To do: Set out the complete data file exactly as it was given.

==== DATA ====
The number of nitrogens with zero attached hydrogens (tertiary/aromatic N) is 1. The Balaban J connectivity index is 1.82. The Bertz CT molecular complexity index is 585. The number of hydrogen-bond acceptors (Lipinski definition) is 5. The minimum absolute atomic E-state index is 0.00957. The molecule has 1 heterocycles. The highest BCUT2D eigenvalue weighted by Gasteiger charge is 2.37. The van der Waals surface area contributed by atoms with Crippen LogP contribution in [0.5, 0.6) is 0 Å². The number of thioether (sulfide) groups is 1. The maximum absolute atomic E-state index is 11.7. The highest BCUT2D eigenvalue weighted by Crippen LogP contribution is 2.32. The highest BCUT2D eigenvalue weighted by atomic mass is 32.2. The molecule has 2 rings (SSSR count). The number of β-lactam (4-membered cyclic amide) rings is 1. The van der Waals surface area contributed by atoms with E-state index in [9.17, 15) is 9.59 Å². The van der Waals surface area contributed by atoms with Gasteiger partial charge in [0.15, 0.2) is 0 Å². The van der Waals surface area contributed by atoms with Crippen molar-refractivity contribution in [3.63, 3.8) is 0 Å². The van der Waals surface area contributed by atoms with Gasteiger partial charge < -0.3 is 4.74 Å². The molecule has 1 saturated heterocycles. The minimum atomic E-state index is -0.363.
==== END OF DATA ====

The number of nitrogens with zero attached hydrogens (tertiary/aromatic N) is 1. The Balaban J connectivity index is 1.82. The Bertz CT molecular complexity index is 585. The number of hydrogen-bond acceptors (Lipinski definition) is 5. The minimum absolute atomic E-state index is 0.00957. The molecule has 1 heterocycles. The highest BCUT2D eigenvalue weighted by Gasteiger charge is 2.37. The van der Waals surface area contributed by atoms with Crippen LogP contribution in [0.5, 0.6) is 0 Å². The number of thioether (sulfide) groups is 1. The maximum absolute atomic E-state index is 11.7. The highest BCUT2D eigenvalue weighted by Crippen LogP contribution is 2.32. The highest BCUT2D eigenvalue weighted by atomic mass is 32.2. The molecule has 2 rings (SSSR count). The number of β-lactam (4-membered cyclic amide) rings is 1. The van der Waals surface area contributed by atoms with E-state index in [9.17, 15) is 9.59 Å². The van der Waals surface area contributed by atoms with Gasteiger partial charge in [0.15, 0.2) is 0 Å². The van der Waals surface area contributed by atoms with Crippen molar-refractivity contribution in [3.63, 3.8) is 0 Å². The van der Waals surface area contributed by atoms with Gasteiger partial charge < -0.3 is 4.74 Å². The molecule has 1 saturated heterocycles. The minimum atomic E-state index is -0.363.